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Working for a brighter future in Asia

Some say that, with nearly two decades of strong economic growth, the world’s highest employment ratios and lowest unemployment rates and massive technological innovation, “Asia is the future,” or even “The future is Asia.”

But what will this future look like for the three billion Asians of working age (15+)?

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Globalization, new technologies, shifting demographics, climate change and labor mobility are the forces at play as the region continues on its path to prosperity. The unprecedented speed and scale of changes is exponentially affecting how, where and when we work, do business and make a living. The demand for some jobs is changing, other jobs are disappearing and many occupations will not resemble what they used to.

Most debates on the “future of work” leave us with the impression that the core issue concerning labor markets relates to the nature and portability of workforce skills. And, indeed, building an agile workforce for the future is a very important part of that transformation. But innovation on its own cannot create decent jobs for all, or generate inclusive growth.

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Despite the region’s economic success and technological advances, far too many workers are still left struggling in or near poverty. According to the latest data of the International Labour Organization (ILO), in 2018, nearly one in two workers in the Asean region, or 47 percent, was toiling in vulnerable employment—either self-employed or in unpaid family work. One in five workers, or 20 percent, was working but living below the poverty line. Two in three workers are in informal employment.

Millions of workers feel insecure about whether they will have any means of earning an income next year, let alone benefiting from a pension in their retirement.

Where will the jobs of the future come from, and what will they look like? What’s in store for young people? What skills will be needed? Will automation lead to job losses? For some, these questions bring more anxiety than hope.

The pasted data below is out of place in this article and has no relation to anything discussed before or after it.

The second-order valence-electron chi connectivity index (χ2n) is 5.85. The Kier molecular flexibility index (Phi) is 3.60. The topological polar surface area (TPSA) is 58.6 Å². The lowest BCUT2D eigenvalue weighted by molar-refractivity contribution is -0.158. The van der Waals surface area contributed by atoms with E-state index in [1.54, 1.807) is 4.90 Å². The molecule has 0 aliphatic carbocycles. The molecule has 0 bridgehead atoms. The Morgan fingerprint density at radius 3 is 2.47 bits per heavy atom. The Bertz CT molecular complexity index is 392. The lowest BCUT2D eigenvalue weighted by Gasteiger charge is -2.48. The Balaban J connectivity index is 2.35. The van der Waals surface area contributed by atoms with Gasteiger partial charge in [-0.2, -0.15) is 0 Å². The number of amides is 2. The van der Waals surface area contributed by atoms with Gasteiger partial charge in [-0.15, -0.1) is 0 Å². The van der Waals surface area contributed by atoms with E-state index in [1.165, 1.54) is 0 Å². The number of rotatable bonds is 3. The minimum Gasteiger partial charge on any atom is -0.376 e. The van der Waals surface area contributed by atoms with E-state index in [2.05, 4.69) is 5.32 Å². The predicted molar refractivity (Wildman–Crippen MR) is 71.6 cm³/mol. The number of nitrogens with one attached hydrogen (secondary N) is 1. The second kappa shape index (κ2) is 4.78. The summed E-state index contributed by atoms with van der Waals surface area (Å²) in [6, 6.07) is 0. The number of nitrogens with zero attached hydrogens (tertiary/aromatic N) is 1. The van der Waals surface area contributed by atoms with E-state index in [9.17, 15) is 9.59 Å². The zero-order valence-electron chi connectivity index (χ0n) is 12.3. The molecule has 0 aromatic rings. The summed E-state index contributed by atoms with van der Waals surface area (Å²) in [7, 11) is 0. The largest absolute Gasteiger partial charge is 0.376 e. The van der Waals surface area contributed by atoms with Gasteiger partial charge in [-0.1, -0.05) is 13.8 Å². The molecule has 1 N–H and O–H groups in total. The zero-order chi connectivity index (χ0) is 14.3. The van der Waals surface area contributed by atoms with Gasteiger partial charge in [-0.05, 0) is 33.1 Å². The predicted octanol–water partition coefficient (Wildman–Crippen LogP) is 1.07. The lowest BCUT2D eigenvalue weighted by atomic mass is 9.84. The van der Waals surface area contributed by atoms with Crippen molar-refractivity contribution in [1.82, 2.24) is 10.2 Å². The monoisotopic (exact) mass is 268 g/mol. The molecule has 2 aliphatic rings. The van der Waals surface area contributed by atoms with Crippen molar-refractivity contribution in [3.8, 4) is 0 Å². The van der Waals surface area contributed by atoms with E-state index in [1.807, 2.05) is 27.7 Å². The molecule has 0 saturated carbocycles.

In many Asian countries, workers shed from labor-intensive sectors find the opportunity to earn some income in the digital gig economy, as a Grab/Uber driver, for example. Such labor platforms offer opportunities to earn money, but often at the cost of long working hours, low wages, no security, increasing competition. Asia, along with the rest of the world, is still grappling with the regulations of digital labor platforms.

In January, the ILO’s Global Commission on the Future of Work issued a report, “Work for a Brighter Future: Report of the Global Commission on the Future of Work,” outlining a human-centered agenda for the future of work. The agenda includes a set of measures based on three pillars of action: first, to invest in people’s capacities, while closing gender gaps and ensuring universal access to social protection; second, to increase investments in the institutions of work as the building blocks of a just society; and, finally, to increase investment in key areas of decent and sustainable work such as care work and green jobs.

The report reminds us that — regardless of where the future of work takes us, regardless of what and how many jobs are created, lost or impacted — we have the power to choose wisely to put in place the policies that will drive the future of work that we want.

Faced with the challenges of aging, globalization, digitalization, displacement, etc., we have the power to put in place the mechanisms that will help workers and employers to reskill, find work, change occupation or create jobs.

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Faced with labor shortages as societies and workforces age, we have the power to strengthen our active labor market policies to promote inclusive workplaces and overcome barriers that are keeping women, youth, migrants or any disadvantaged workers behind. It is up to us to ensure universal access to effective healthcare systems so that workers can be as healthy and productive as possible, to make sure that social protection systems are fully functioning and serving to stabilize household income levels and ease the burden of economic shocks. It is up to us to implement and enforce strong occupational health and safety regulations, so that work hours are not lost due to occupational injuries or worker burnout.

New technologies are spreading, climate change is an accelerating reality, societies are aging, but our future world of work is not yet predetermined. Our challenge—and our responsibility—is to adopt and apply local, national and regional policies to build a smarter, fairer and sustainable future of work for all.

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Tomoko Nishimoto is assistant director general of the International Labour Organization and regional director for Asia and the Pacific.

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TAGS: Asian growth, Globalization, Inquirer Commentary, Tomoko Nishimoto
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